Dietrich Bonhoeffer possessed the heart of a pastor. He could have had a successful career as a professor in a university setting. He could have devoted his life to developing his mind as a theologian. But in the last half of his life, he was more concerned about the life within the context of a local church and the fellowship of the church and the preaching of God’s Word and the welfare of God’s people. Thus, pastoral ministry was more important than his work in the academic world. He served in churches in Berlin, Barcelona and London. Kelly and Nelson write that:
Preaching was central to his understanding of the pastoral role, but he also developed a keen awareness of the multiple facets of ministry, such as leading worship, teaching the tenets of the faith, providing spiritual care, counseling the troubled, visiting the sick, and comforting the bereaved. In Barcelona Bonhoeffer was moved by the poverty many of parishioners experienced during the Depression. 
Dietrich Bonhoeffer was a pastor to the very end. On April 9, 1945, he was put to death by the S.S. Black Guard at the Flossenburg concentration camp. The day before, he led a Sunday worship service for his fellow prisoners. S. Payne Best was one of those prisoners. He wrote:
The following day, Sunday 8th April, 1945, Pastor Bonhoeffer held a little service and spoke to us in a manner which reached the hearts of all, finding just the right words to express the spirit of our imprisonment and the thoughts and resolutions which it had brought. He had hardly finished his last prayer when the door opened and two evil-looking men in civilian clothes came in and said: “Prisoner Bonhoeffer. Get ready to come with us.”
Those words “Come with us”—for all prisoners they had come to mean one thing only—the scaffold. We bade him good-bye—he drew me aside—“This is the end,” he said. “For me the beginning of life,” and then he gave me a message to give, if I could to the Bishop of Chichester, a friend to all evangelical pastors in Germany, Next day, at Flossenburg, he was hanged.
He died the next day with dignity and calmness. Thus, to the very end, he lived for the glory of the Lord Jesus.
 Kelly and Nelson, Dietrich Bonhoeffer: A Testament to Freedom (San Francisco: HarperSanFrancisco, 1995), 7.
 Kelly and Nelson, 531.
 Kelly and Nelson, 531.
 Kelly and Nelson, 531.
 Kelly and Nelson, 64.
 Kelly and Nelson, 64.
 Kelly and Nelson, 7.
 Kelly and Nelson, 8.
 Kelly and Nelson, 10.
 Kelly and Nelson, 531.
 Eric Metaxas, Bonhoeffer: Pastor, Martyr, Prophet, Spy (Nashville: Thomas Nelson, 2010), 130.
 Metaxas, 131.
 Metaxas, 132.
 Metaxas, 132.
 Mark S. Brocker, ed., Dietrich Bonhoeffer Works, Volume 16; Dietrich Bonhoeffer: Conspiracy and Imprisonment, 1940-1945 (Minneapolis: Fortress Press, 2006), 4.
 Brocker, 4.
 Brocker, 4.
 Brocker, 7.
 Metaxas, 373.
 Metaxas, 379.
 Brocker, 8.
 Brocker, 4.
 Brocker, 7.
 Brocker, 7.
 Broker, 7.
 Broker, 7-8
 Metaxas, 384.
 Metaxas, 385.
 Metaxas, 385.
 Metaxas, 385.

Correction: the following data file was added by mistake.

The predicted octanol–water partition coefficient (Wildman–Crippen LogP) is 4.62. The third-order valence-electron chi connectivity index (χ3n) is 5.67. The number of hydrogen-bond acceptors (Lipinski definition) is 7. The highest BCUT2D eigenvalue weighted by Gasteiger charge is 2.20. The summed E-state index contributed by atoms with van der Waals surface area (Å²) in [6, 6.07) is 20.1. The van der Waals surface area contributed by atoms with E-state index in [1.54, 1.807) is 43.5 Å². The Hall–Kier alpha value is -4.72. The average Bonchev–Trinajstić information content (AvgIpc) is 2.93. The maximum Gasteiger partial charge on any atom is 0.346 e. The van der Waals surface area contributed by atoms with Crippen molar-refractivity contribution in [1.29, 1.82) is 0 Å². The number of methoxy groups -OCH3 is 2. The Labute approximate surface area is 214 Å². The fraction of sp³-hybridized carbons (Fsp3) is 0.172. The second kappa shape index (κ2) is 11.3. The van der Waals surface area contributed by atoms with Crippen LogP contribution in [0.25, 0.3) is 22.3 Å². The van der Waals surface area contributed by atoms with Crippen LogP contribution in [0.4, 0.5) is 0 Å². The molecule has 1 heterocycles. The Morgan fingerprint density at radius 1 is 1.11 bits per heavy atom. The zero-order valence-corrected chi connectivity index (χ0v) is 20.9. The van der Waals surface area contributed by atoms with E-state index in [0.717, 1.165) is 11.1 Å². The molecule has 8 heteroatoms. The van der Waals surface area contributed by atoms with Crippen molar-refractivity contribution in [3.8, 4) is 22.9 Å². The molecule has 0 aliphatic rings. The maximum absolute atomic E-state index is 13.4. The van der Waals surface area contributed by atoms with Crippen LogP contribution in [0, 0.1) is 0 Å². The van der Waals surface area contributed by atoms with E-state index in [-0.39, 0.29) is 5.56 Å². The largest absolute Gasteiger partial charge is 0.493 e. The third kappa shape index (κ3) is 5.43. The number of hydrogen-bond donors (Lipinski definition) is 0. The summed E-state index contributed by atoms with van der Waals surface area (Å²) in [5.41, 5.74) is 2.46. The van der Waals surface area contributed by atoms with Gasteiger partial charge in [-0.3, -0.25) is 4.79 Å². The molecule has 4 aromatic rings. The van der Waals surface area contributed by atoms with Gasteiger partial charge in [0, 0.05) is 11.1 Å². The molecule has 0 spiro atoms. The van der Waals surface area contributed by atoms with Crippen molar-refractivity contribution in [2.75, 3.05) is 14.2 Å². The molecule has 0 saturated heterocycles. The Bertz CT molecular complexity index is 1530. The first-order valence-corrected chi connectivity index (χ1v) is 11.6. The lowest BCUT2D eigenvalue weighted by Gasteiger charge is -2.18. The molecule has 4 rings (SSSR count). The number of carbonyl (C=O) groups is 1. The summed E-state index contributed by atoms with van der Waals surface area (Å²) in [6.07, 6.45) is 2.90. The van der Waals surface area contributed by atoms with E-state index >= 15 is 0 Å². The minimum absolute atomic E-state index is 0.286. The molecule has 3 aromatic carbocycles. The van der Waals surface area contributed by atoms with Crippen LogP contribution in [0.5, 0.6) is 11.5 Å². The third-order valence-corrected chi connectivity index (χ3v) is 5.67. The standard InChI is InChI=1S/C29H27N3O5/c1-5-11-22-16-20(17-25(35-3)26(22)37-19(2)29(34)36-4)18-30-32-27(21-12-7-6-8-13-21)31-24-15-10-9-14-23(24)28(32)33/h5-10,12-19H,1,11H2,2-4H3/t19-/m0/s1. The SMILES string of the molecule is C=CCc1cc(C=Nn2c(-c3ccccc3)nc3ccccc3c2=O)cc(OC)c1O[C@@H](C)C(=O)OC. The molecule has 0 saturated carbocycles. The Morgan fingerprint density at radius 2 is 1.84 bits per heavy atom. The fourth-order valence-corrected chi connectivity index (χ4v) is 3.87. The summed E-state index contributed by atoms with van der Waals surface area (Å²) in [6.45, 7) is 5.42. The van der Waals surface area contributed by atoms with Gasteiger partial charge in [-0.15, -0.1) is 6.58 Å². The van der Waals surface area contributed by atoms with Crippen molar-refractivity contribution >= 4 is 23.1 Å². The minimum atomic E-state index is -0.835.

Kelly and Nelson, 434.
 Brocker, 44.
 Brocker, 44.
 Brocker, 206.
 John de Gruchy, ed., Dietrich Bonhoeffer: Witness to Jesus Christ (Minneapolis: Fortress Press, 1991), 26.
 De Gruchy, 26-27.
 De Gruchy, 178.
 Kelly and Nelson, 26.
 Kelly and Nelson, 25-26.
 Metaxas, 262.
 Metaxas, 263.
 Metaxas, 263-264.
 Kelly and Nelson, 26.
 Dietrich Bonhoeffer, Life Together (San Francisco: HarperSanFrancisco, 1954), 19.
 Bonhoeffer, Life Together, 18.
 Kelly and Nelson, 533.
 Mary Bosanquet, The Life and Death of Dietrich Bonhoeffer (New York and Evanston: Harper and Row Publishers, 1968), 183.
 Mark Devine, Bonhoeffer Speaks Today: Following Jesus at All Costs (Nashville: Broadman and Holman Publishers, 2005), 82.
 Brocker, 209.
 Robert H. Stein, The New American Commentary: Luke (Nashville: Broadman Press, 1992), 134.
 Metaxas, 349.
 Metaxas, 349.
 Metaxas, 126.
 Metaxas, 350.
 Brocker, 238-239.
 Brocker, 239.
 Metaxas, 381.
 Metaxas, 381.
 Metaxas, 381.
 Metaxas, 382.
 Metaxas, 387.
 Metaxas, 387.
 Metaxas, 470.
 Metaxas, 470-471.
 Metaxas, 470.
 Brocker, 45.
 Brocker, 45-46.
 Brocker, 46.
 Brocker, 46.
 Kelly and Nelson, 434.
 Brocker, 373.
 Brocker, 373.
 Brocker, 377-378
 Brocker, 378.
 Brocker, 378.
 Brocker, 378.
 Brocker, 378.
 Kelly and Nelson, 24.
 Kelly and Nelson, 145.
 Bosanquet, 15.
 Devine, 36-37.
 Brocker, 377.
 Brocker, 205, 237, 253, 373.
 Brocker, 253.
 Brocker, 253.
 Brocker, 253.
 Brocker, 254.
 The Songbook for Protestant youth, Ein neues Lied (2nd ed., 1933), was used at Finkenwalde.
 “His head and his hair were white as white wool, white as snow, his eyes were like a flame of fire.”
 “I thank God and rejoice” written by Matthias Claudius, the melody by Hohann Abraham Peter Schultz.
 Brocker, 253-254.
 Brocker, 254.
 William Kuhns, In Pursuit of Dietrich Bonhoeffer (Dayton: Pflaum Press, 1967), 94.
 Kuhns, 94-95.
 Brocker, 254-255.
 Metaxas, 438.
 Metaxas, 438.
 Metaxas, 438.
 Metaxas, 438.
 Metaxas, 463.
 Brocker, 255.
 Kelly and Nelson, 177.
 S. Payne Best, The Venlo Incident (London: Hutchinson & Co. LTD, 1950), 200.